The Expanding Blaze: How the American Revolution Ignited the World, 1775–1848

On a scale of 1 (fie!) to 10 (huzza!)


Book Review: The Expanding Blaze: How the American Revolution Ignited the World, 1775-1848 by Jonathan Israel (Princeton University Press, 2017)


For Jonathan Israel, the American Revolution “was the crucible of democratic modernity” (24). But it played its role unwittingly, at times even unwillingly. While “moderation” dominated in America, writes Israel, it “could not prevent the Revolution’s radical dimension from capturing the outside world’s perception and interpretation of what the United States represented” (110). His book chases that “expanding blaze” to Canada, Holland, France, Ireland, Haiti, Spain, and Greece, among other countries, and their colonies through the 1850s.

Many of these revolutionary fires were quickly extinguished; their heat, soon forgotten, even denied by historians. In Canada, for instance—“the first country outside the Thirteen Colonies in which the American Revolution’s republican ideology was deliberately and systematically diffused” (193)—the “democratic movement of the 1820s and 1830s” soon faded “into distant memory” eventually being cast “as merely a localized French Canadian revolt” (210). Still, “America’s example would everywhere impact among peoples possessing the same grounds as the Americans for overthrowing exploitative systems that did nothing for the people except exact oppressive taxes and curb personal liberty; ultimately, America’s example would everywhere lead to the replacing of the totally unsatisfactory and oppressive existing order with free republics and open trade” (222). The “spirit of ’76” survived in nooks and crannies around the world, sometimes sheltering in “transatlantic underground conspiracy” (471). Its long-term impact, “enduring and immense” (600), offered “a universal model” for radical reformers everywhere.

Those familiar with Israel’s three, large volumes on the Enlightenment will find aspects of his newest book predictable. Like them, The Expanding Blaze is broad in scope. Reminiscent of R.R. Palmer’s The Age of Democratic Revolution (1959), Israel’s far-reaching approach has the potential to illuminate connections between ideas separated by place and time that might otherwise remain obscured. The risk in such breadth is that it misses contextual variations, unduly collapsing all into one. Critics of Israel’s account of the Enlightenment have convincingly demonstrated that by ignoring national contexts it obscures as much or more than it illuminates about the Enlightenment. But Israel marches on:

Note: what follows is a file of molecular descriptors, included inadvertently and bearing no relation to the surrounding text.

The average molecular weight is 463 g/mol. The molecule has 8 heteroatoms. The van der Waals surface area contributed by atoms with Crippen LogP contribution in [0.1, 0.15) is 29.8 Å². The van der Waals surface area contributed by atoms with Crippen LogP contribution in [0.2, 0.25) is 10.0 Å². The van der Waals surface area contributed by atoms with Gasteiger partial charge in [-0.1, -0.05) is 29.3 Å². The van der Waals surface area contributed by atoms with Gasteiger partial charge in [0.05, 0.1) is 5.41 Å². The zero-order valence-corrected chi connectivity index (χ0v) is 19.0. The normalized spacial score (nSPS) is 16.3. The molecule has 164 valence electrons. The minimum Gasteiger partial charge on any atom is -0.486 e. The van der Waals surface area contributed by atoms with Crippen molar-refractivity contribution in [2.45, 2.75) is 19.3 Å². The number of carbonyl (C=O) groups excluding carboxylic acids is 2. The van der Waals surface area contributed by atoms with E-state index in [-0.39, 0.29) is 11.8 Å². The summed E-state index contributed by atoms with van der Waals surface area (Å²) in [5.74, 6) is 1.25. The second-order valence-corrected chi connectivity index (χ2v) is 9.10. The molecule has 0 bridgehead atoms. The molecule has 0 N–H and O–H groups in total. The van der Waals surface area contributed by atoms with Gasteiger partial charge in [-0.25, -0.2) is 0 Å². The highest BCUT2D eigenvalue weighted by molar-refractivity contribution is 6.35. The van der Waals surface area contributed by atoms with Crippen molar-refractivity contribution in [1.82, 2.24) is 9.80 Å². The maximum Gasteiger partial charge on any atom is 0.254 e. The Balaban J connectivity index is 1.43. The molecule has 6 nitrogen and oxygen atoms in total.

Both the American and French revolutions, and all the other supposedly ‘national’ revolutions, were essentially tussles between rival ‘democratic’ and ‘aristocratic’ variants of a single Atlantic Revolution, just as all the alleged ‘national’ enlightenments were in reality always battlegrounds between rival ‘moderate’ and ‘radical’ Enlightenment streams (4).

Israel’s universal Revolution, like his universal Enlightenment, is lopsided. The Age of Revolution was made possible, he writes, by “The deep incursion of Radical Enlightenment ideas” (431), not appeals to history, and by experience, “not social forces” (436). Israel’s heroes all hail from his “Radical Enlightenment,” just as they did in this book’s dry run, A Revolution of the Mind: Radical Enlightenment and the Intellectual Origins of Modern Democracy (2010). Those deemed “moderates” of the American Revolution—John Adams, John Jay, Alexander Hamilton, Benjamin Rush, Gouverneur Morris, George Washington, and their heirs—are inconsequential. Mere followers of John Locke, Montesquieu, and British “mixed government” (258), these believers in “moderation” do not matter in Israel’s telling of the story. His blunt either/or pigeonholing of figures as “radical” or “moderate” oversimplifies what was often a messier, murkier, and more interesting experience. Israel’s approach distorts much about the basic natures of the Enlightenments and Revolutions he sketches while unduly homogenizing the widely-differing individuals who made them.